JERUSALEM — The final route of Israel's barrier around Jerusalem will encompass large areas claimed by the Palestinians, including their intended capital and the largest Jewish settlement in the West Bank, Israeli officials confirmed Monday.
The route will also place a Jewish holy site in the West Bank town of Bethlehem on the Israeli side of the barrier, while leaving a Palestinian refugee camp in Jerusalem encircled by a separate fence, the officials said.
Late Monday, Israeli and Palestinian Cabinet ministers agreed again on a hand-over of the West Bank town of Jericho to Palestinian security.
Earlier agreements fell through over details about roadblocks.
Israeli officials said the hand-over was set for Wednesday, to be followed a few days later by Tulkarm, then Kalkilya. Bethlehem and Ramallah are to be transferred to Palestinian control as well, but those were not agreed on at the meeting between Palestinian Interior Minister Nasser Yousef and Israeli Defense Minister Shaul Mofaz.
U.N. Secretary-General Kofi Annan was optimistic about efforts to get peace talks back on track, saying that "the positive developments here give us a chance to re-energize the process."
Annan spoke after meeting with Palestinian leader Mahmoud Abbas in Ramallah. Palestinian militants were to begin talks today in Cairo on formalizing an unofficial cease-fire.
Israel began building the barrier in and around the West Bank two years ago, saying it was needed to keep out Palestinian attackers.
Palestinians say the structure is an attempt by Israel to impose a border without waiting for a peace deal.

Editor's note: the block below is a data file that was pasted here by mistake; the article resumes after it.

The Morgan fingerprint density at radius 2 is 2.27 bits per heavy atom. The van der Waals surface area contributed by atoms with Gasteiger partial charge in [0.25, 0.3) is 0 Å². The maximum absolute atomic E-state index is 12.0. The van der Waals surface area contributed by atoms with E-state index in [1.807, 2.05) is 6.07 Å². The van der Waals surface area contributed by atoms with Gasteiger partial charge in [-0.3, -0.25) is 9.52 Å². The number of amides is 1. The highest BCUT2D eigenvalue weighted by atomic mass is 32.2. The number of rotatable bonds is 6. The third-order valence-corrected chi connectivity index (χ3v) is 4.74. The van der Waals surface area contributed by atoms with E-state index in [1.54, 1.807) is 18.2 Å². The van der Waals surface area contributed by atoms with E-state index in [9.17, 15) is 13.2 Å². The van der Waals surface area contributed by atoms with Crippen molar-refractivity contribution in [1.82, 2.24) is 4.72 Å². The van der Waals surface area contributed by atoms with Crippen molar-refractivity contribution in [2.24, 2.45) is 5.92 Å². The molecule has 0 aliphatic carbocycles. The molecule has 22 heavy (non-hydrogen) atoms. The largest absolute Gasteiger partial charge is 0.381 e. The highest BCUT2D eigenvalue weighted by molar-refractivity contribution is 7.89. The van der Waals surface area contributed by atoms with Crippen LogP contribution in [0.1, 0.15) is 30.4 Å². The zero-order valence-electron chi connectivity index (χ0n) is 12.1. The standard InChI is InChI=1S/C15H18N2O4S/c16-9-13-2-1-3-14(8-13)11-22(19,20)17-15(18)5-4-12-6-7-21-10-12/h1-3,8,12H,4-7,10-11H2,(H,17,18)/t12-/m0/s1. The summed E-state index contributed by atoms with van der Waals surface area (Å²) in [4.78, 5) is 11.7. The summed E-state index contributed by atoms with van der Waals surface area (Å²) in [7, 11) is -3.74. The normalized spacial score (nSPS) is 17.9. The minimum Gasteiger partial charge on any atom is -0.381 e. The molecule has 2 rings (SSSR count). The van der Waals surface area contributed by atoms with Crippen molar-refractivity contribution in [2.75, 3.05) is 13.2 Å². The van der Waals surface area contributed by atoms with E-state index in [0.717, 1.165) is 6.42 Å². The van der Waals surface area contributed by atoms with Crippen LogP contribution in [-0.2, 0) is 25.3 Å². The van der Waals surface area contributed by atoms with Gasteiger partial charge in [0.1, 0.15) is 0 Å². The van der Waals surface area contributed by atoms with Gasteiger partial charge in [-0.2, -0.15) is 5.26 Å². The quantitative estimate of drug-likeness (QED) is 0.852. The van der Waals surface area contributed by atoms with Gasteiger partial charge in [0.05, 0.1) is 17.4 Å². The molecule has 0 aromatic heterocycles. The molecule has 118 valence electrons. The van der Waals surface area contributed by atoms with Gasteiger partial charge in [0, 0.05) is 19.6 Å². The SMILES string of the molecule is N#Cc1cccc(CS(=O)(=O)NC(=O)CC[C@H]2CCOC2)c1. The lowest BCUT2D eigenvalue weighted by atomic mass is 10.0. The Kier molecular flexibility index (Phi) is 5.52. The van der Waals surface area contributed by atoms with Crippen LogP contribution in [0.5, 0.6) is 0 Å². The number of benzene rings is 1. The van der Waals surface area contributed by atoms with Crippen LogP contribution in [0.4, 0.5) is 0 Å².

The Palestinians hope to establish their capital in East Jerusalem, a traditional Arab commercial, religious and social center. Israel, which captured East Jerusalem in the 1967 Arab-Israeli War, claims the entire city as its capital.
Prime Minister Ariel Sharon convened a meeting of senior Cabinet ministers late Sunday to discuss the route of the barrier, which received the Cabinet's approval last month.
Under the plan, the settlement of Maale Adumim, five miles east of Jerusalem, will be on the Israeli side of the barrier, officials said. About 30,000 Israelis live in Maale Adumim, the largest Jewish settlement in the West Bank.
A senior Israeli official said the committee was planning 11 crossings to allow access from the West Bank.
The official, speaking on condition of anonymity, said that construction was to be completed by year's end and that no major changes in the route are expected. A number of legal challenges filed by Palestinian villagers are pending in Israeli courts.
The U.N. General Assembly passed a resolution against the barrier last year and the International Court of Justice in The Hague said the barrier was illegal and must be torn down.
Annan also said the United Nations was establishing a register of damages to Palestinian property and claims against Israel resulting from the barrier's construction.